|Commissioning Entity||BNY Mellon|
|ADA Services||This sculpture is intended to be interacted with; one can touch and sit on the chairs. The plaza is wheelchair accessible from Fith Avenue.|
The intent behind Scott Burton’s sculpture was to create art that has social meaning. These six chairs invite people, perhaps strangers, to take a seat facing each other and carry on a conversation. This construct echoes Burton’s early work as a performance artist using found furniture to create tableaux.
This sculpture was created for the 1985 Carnegie International, which was curated by John R. Lane and John Caldwell. The sculpture was purchased by Mellon Bank and placed in the plaza at the Grant Street entrance to their building in 1986. That was no easy task, since each of the seats weighs 1,500 pounds. Chairs for Six is one of the few sculptures in the BNYMellon art collection, which is reknown for works on paper, English watercolors, and photography.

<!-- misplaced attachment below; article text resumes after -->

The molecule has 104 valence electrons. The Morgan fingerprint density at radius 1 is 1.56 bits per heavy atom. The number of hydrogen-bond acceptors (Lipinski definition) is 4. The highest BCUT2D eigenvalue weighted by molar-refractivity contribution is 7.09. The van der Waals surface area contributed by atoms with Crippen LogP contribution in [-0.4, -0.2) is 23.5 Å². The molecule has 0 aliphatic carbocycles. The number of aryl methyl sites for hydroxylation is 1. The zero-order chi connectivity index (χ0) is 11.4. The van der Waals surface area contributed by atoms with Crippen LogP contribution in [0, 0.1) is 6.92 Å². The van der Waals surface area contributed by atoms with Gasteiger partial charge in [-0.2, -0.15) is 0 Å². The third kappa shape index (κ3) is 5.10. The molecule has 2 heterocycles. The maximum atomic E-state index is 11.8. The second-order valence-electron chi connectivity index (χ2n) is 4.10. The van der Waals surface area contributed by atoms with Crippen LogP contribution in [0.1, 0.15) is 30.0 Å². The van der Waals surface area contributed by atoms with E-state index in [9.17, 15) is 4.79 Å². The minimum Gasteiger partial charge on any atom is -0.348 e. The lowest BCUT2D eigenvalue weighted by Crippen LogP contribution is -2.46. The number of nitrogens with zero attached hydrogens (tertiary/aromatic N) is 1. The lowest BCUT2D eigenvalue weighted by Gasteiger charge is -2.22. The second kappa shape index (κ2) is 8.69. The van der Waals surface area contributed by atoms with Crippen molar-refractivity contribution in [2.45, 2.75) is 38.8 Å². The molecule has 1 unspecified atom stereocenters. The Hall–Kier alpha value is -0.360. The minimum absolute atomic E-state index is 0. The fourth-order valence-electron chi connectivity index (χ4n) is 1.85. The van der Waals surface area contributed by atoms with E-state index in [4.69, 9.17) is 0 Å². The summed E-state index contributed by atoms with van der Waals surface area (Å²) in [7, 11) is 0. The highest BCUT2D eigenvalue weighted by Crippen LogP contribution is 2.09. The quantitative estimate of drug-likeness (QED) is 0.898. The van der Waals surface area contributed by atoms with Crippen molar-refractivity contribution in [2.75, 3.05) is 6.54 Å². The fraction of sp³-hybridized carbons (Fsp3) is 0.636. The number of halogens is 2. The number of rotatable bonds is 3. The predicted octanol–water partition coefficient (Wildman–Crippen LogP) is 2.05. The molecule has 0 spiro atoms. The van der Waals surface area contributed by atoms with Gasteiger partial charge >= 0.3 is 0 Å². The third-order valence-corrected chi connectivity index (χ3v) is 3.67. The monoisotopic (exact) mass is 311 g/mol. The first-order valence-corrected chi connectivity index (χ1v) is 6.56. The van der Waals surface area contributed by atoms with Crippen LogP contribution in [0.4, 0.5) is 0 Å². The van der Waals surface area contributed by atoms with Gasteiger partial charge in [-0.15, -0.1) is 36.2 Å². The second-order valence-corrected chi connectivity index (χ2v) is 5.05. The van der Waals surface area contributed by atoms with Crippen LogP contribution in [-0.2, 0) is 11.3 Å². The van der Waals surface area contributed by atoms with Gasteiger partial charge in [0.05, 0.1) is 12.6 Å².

The New York Times obituary described sculptor Scott Burton (1939-1989) as an artist "whose work balanced stubbornly and elegantly between art and furniture while evolving into a new kind of public sculpture." Burton believed that "art should place itself not in front of, but around, behind, underneath (literally) the audience." As a performance artist, he exhibited shows at the Whitney Museum and the Guggenheim. His sculpture and public art can be found in cities across the United States.